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July 2015 - UPDATE

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Trends and Applications

No matter what the causes, a series of unfortunate events added up to a lot of bad news for data security and availability during one week earlier this month. In addition to an outage at the New York Stock Exchange, IT issues resulted in the grounding of United Airlines planes for 2 hours on the same day, and new revelations surfaced about a data breach at the U.S. Office of Personnel Management.

If you read the headlines, downtime is a real and material risk to your business. Whether it's international hackers, massive power outages or just hardware and software that reaches its end of life, IT organizations continue to be challenged by unplanned downtime and data loss. And it's costing them as much as $1.7 trillion a year.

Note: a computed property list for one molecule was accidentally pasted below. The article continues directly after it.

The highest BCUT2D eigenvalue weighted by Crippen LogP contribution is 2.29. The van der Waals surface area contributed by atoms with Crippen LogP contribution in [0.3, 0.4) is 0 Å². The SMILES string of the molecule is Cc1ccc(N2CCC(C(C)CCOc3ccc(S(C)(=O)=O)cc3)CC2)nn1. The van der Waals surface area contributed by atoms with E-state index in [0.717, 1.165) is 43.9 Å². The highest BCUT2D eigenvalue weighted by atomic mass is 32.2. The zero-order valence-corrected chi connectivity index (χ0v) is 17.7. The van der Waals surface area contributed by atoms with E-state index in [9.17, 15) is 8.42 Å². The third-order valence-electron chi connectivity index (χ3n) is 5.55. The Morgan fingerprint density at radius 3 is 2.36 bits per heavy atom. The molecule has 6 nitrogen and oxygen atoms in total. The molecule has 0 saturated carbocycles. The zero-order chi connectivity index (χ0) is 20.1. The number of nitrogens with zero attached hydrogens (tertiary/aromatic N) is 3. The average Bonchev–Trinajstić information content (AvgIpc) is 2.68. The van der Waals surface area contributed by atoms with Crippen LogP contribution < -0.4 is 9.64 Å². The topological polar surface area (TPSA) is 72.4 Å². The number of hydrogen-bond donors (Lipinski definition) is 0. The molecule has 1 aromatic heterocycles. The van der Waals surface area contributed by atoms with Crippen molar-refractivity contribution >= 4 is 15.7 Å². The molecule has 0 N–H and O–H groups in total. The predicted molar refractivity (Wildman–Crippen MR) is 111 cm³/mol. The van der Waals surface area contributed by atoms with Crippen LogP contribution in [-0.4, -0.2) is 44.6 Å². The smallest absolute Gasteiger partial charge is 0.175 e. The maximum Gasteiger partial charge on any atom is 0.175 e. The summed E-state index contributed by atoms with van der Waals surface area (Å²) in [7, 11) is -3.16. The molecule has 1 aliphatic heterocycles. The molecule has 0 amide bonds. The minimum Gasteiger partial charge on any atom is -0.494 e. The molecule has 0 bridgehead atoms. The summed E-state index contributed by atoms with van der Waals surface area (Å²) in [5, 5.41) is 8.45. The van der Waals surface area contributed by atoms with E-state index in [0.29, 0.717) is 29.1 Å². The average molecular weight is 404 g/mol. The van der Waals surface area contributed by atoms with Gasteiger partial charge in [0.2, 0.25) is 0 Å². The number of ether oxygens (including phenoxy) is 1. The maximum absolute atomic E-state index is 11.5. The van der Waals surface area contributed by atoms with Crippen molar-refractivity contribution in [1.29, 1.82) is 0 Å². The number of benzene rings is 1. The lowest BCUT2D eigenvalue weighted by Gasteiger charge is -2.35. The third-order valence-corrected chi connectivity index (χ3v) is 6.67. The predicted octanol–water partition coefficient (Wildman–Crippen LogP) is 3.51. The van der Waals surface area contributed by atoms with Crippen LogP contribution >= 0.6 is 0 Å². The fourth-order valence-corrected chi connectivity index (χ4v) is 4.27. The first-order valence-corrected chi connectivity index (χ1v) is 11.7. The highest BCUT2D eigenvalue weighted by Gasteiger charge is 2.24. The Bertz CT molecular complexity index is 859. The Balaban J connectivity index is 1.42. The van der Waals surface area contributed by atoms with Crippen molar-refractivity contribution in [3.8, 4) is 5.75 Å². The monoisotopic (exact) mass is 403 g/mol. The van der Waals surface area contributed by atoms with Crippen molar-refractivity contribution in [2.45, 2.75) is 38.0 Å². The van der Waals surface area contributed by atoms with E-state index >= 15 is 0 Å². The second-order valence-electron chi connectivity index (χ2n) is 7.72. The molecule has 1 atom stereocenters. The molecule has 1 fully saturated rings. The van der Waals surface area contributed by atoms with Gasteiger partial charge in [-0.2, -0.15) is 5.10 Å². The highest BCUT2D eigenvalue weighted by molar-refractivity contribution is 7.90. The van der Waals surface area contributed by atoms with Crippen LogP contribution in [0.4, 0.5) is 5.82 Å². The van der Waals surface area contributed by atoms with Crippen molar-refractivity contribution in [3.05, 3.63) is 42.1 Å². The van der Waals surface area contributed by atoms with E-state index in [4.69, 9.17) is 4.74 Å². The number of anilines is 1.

Many developers are familiar with the relational way to model data but may not be as familiar with modeling data in a document database. There are three main things developers need to know about modeling data in a document database: document design, key design, and querying.

Before enterprises create data architecture for business intelligence and analytics, there are a few key components they need to consider.

Data integration requirements are growing more demanding. In today's computing environments, data must often be moved between on-premises systems and public clouds, between private and public clouds, between different hybrid clouds, or between different public clouds. A new report based on a survey conducted by Unisphere Research among 342 IOUG members looks at the current state of data integration in the cloud era, including the key issues, priorities and solutions being adopted by organizations. The "2015 IOUG Data Integration for Cloud Survey" was sponsored by Oracle.

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